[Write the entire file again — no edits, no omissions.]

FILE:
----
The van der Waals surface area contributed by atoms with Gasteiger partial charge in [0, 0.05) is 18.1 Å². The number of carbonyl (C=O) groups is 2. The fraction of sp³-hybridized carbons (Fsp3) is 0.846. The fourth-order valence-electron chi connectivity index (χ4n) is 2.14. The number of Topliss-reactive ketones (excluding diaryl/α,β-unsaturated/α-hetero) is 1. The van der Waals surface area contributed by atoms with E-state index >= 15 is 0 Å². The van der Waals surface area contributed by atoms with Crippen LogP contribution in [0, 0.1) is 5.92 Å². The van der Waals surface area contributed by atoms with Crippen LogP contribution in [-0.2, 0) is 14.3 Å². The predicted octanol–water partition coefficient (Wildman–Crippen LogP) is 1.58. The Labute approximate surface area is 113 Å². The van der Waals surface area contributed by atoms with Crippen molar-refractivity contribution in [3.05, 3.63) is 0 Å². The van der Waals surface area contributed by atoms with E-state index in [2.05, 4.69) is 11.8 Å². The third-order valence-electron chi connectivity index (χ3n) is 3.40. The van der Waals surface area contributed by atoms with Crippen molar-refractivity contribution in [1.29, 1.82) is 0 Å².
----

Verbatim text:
The van der Waals surface area contributed by atoms with Gasteiger partial charge in [0, 0.05) is 18.1 Å². The number of carbonyl (C=O) groups is 2. The fraction of sp³-hybridized carbons (Fsp3) is 0.846. The fourth-order valence-electron chi connectivity index (χ4n) is 2.14. The number of Topliss-reactive ketones (excluding diaryl/α,β-unsaturated/α-hetero) is 1. The van der Waals surface area contributed by atoms with E-state index >= 15 is 0 Å². The van der Waals surface area contributed by atoms with Crippen LogP contribution in [0, 0.1) is 5.92 Å². The van der Waals surface area contributed by atoms with Crippen LogP contribution in [-0.2, 0) is 14.3 Å². The predicted octanol–water partition coefficient (Wildman–Crippen LogP) is 1.58. The Labute approximate surface area is 113 Å². The van der Waals surface area contributed by atoms with Crippen molar-refractivity contribution in [3.05, 3.63) is 0 Å². The van der Waals surface area contributed by atoms with E-state index in [2.05, 4.69) is 11.8 Å². The third-order valence-electron chi connectivity index (χ3n) is 3.40. The van der Waals surface area contributed by atoms with Crippen molar-refractivity contribution in [1.29, 1.82) is 0 Å².